16 comments:

  1. You wrote "is very well composed", is there a negation missing there?

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  2. I do agree most gaming novels are terrible as books, but can give a excellent lane into the feel for the world.

    When it comes to this specific novel, I'd love to pick it up, but the cost is *very* prohibitive! I sure hope it will be re-released, soon.

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    1. I believe there are plans to do so, once Flamesong's issues with Amazon are resolved.

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    2. What issues are Flamesong having with Amazon?

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    3. That’s good news. I hope they make the type more like the reprint of Flamesong than like The Man of Gold: the latter is rather faint.

      I didn’t have any issues getting the Flamesong reprint, so hopefully those issues are resolved.

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    4. There were some printing errors in the earliest Amazon copies. I'm not sure if the underlying issue has been taken care of.

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    5. What sort of printing errors? I wonder if I should check my copy more carefully.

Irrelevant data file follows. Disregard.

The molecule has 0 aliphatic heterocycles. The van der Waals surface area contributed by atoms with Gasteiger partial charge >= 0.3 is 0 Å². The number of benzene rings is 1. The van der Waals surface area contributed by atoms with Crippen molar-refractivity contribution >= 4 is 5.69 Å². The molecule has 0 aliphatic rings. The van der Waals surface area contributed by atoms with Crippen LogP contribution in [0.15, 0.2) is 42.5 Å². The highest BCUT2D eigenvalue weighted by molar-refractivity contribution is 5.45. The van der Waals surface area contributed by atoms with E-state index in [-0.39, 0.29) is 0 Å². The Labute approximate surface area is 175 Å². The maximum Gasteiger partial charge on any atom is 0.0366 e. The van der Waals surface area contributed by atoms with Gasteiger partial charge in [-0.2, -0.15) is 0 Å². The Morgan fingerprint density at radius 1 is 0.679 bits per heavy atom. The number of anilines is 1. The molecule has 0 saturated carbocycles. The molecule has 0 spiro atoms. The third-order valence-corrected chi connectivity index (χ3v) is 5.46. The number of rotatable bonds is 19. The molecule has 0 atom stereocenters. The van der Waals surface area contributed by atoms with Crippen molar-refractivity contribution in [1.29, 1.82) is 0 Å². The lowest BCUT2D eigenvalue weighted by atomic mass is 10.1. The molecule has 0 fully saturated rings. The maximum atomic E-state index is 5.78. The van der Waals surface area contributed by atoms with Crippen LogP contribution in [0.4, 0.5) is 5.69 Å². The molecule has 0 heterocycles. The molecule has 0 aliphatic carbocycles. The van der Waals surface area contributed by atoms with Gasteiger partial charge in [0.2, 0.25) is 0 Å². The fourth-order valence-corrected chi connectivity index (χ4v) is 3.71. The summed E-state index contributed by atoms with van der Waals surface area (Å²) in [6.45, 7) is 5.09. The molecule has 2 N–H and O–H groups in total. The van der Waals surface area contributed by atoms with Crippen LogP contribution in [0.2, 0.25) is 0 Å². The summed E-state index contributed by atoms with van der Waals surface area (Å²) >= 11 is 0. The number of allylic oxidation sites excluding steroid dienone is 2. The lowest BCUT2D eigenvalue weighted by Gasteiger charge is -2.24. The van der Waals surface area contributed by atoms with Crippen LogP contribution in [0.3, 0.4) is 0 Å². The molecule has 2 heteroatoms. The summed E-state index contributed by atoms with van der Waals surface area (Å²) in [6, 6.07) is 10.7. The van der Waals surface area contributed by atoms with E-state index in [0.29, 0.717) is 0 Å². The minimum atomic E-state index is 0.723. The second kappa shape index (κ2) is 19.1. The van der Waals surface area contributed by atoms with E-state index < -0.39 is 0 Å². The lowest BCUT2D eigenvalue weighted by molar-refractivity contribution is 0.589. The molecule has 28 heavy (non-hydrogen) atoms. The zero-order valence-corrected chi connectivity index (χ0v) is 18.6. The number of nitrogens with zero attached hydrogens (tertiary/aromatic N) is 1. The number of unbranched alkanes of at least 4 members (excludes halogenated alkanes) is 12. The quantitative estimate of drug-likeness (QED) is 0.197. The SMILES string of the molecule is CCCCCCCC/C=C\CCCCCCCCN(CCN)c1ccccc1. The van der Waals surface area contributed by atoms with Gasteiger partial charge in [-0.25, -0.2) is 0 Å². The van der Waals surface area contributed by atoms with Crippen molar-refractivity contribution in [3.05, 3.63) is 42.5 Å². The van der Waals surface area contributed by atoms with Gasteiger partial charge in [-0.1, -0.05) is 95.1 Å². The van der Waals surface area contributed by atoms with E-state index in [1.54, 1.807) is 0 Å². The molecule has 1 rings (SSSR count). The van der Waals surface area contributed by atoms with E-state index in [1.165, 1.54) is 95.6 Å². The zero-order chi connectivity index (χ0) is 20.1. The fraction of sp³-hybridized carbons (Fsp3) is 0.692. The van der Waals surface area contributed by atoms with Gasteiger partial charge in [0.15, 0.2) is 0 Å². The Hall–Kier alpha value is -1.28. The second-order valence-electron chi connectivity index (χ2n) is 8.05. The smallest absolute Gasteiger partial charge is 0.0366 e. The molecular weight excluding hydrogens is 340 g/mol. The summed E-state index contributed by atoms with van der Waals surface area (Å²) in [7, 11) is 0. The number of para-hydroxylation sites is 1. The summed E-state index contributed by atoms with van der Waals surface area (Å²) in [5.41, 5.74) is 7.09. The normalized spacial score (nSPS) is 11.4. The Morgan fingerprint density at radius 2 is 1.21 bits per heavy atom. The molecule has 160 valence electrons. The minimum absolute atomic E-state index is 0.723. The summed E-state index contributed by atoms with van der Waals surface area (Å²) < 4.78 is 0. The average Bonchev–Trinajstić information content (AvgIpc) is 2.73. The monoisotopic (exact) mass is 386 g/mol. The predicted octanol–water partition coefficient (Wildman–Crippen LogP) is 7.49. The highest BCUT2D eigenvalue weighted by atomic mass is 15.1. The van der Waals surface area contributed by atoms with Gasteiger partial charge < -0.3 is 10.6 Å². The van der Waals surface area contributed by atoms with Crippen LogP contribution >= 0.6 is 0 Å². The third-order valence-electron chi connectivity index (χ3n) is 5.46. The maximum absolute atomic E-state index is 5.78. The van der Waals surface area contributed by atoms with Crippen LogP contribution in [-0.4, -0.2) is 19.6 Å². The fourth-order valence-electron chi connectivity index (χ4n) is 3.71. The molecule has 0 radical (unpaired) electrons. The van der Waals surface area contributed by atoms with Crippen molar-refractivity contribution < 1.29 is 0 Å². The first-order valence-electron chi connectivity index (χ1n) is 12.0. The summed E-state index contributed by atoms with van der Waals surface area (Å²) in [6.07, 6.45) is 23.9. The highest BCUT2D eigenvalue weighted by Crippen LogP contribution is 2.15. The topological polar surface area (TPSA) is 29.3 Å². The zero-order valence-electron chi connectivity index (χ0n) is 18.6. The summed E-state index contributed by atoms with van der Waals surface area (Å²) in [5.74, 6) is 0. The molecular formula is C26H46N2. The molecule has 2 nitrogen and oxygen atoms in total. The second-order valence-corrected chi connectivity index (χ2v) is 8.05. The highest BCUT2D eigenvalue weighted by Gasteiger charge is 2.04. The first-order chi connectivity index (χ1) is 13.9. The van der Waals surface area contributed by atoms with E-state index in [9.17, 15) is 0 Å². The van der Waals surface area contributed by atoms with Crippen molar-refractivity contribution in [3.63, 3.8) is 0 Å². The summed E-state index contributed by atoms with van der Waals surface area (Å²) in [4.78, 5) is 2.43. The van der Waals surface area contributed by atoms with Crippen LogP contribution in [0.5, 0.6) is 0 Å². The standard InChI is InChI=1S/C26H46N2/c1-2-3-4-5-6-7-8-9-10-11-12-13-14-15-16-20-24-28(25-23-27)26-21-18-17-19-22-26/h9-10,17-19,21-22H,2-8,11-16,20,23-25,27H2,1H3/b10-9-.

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    6. I believe that a chapter or two was missing, but I am unsure, honestly.

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  3. Speaking of game fiction, is the House of Worms still ongoing?

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    1. Very much so. I simply haven't posted an update in a long time and have started to question the value of doing so.

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    2. I think there are some of us who would love to see them, but your stats might tell you how many we are. At least two, apparently.

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    3. The session reports are definitely among the least read posts I write, by a noticeable amount. I suspect that's just the limited appeal of Tékumel in a nutshell.

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    4. I've enjoyed reading them. But I read pretty much everything anyway, so that's not much of an argument.

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    5. That’s too bad. I’ve enjoyed reading them and was curious what had been transpiring on the Achgé peninsula all those many months.

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  4. Ian Watson's W40K (Inquisitor etc.) novels or the nWoD Vampire fiction by Greg Stolze are also among the rare examples of readable gaming literature.